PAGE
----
Thursday night belonged, for better or worse, to goaltenders. In Vancouver, it was poor Richard Bachman’s nightmare to behold as he was lit up by the Minnesota Wild. And in Calgary, it was Mike Smith who was on the losing end once again.
Also in Calgary, it was Montreal’s Carey Price who came through. Big time.
The 3-2 win marked a rare comeback victory this season for the Canadiens, but it also marked a stellar outing by Price. He made 43 saves and looked like the goaltender Habs fans know he can be, a far cry from the week-ago “it’s all upstairs” rattler that he appeared to be after losing to the Sabres in overtime.
Price hasn’t been remarkable this season, truth be told. But his performance Thursday may have put some pieces in place to return him to form.
Just as Smith’s performance down the ice put more building blocks in place to Calgary’s discontent, Price’s showing gave his team the will to win. And win they did.
Price improved to 6-4-3, with a .899 save percentage and a 2.99 goals against average. Those aren’t great numbers by any extent.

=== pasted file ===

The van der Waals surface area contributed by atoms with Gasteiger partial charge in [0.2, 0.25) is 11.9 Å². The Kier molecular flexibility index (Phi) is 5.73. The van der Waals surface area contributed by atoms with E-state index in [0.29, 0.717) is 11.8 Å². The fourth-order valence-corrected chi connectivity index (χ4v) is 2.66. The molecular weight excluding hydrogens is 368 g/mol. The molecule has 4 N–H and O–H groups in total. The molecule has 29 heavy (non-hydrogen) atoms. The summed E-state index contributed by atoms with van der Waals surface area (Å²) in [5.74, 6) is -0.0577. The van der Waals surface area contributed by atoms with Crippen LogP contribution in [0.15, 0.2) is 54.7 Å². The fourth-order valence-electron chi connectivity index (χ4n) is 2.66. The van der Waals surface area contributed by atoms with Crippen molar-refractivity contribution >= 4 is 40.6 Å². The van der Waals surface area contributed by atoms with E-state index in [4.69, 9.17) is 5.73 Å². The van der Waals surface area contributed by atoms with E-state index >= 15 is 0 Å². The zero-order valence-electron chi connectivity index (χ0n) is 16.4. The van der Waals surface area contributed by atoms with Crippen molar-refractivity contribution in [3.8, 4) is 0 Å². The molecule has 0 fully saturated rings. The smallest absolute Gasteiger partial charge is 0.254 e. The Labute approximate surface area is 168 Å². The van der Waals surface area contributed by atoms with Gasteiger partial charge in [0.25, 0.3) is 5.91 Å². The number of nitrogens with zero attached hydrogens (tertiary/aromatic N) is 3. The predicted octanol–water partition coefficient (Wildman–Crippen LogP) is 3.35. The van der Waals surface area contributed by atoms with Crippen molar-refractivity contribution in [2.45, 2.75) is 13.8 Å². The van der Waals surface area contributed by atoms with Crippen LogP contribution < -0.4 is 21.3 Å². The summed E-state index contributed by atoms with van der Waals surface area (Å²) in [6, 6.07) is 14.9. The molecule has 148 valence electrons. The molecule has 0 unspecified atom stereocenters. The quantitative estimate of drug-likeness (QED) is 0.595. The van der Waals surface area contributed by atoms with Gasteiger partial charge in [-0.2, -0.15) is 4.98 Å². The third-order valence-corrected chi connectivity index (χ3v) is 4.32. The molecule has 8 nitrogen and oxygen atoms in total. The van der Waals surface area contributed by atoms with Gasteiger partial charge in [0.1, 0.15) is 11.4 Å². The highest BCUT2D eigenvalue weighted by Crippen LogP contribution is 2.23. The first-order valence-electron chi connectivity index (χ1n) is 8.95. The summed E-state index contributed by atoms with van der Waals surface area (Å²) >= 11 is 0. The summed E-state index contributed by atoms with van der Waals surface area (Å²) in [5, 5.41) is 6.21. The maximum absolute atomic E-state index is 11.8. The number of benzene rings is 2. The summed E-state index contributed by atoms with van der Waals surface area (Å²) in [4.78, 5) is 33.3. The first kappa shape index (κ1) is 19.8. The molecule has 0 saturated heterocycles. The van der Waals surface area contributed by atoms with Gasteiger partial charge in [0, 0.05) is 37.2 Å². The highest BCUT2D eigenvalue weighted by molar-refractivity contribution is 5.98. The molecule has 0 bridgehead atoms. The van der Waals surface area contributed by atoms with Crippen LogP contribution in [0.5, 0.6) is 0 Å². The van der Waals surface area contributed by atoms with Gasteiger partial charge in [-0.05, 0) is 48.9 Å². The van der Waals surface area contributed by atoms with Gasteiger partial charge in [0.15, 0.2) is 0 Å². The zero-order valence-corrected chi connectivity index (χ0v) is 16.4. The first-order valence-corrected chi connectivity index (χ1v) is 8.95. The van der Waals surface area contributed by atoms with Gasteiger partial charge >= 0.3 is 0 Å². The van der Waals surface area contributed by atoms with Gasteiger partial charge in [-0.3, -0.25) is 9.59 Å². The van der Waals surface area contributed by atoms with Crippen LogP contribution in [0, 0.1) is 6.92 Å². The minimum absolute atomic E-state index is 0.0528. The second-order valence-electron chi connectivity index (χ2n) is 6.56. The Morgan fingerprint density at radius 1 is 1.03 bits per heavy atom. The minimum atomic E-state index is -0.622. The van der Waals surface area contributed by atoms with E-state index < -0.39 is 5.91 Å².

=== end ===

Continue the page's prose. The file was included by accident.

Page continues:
But boy, he was great against the Flames. Check out, for example, the bombardment that was the second period. Calgary cranked out 19 shots in the middle frame alone and he stood tall. In the third period, he was first-rate when he mugged Elias Lindholm from 20 feet.
20 Flames shots were from that magic area, by the way.
They say a sign of having a great goaltender is that he steals games. Academically, the Habs didn’t deserve the win against the Flames. They didn’t tighten up, they didn’t adjust, they didn’t – obviously – carve down on the opposition’s shots. They hung Price out to dry more than a few times and he was up to the task.
He stole the win.
For a guy who sat the last two games to figure out that aforementioned “upstairs” matter, Thursday was a good day.
As for Smith and the Flames, Thursday was not a good day. This time, a scrawny Artturi Lehkonen goal was the squeaker the netminder could’ve and should’ve had.
“I honestly have no idea how that went in,” said Smith after the game. “It’s obviously a goal that can’t happen. I’m as mind-boggled as you guys are right now probably.”
Mind-boggled is probably the word.
The good news is that the Flames are still okay in the standings and have some legroom. The bad news is that Smith doesn’t appear to be turning a corner anytime soon. He could recover, a la Price, and have a golden game. But it looks like David Rittich will be the one to step in Saturday against Edmonton, which means his red redemption will have to wait.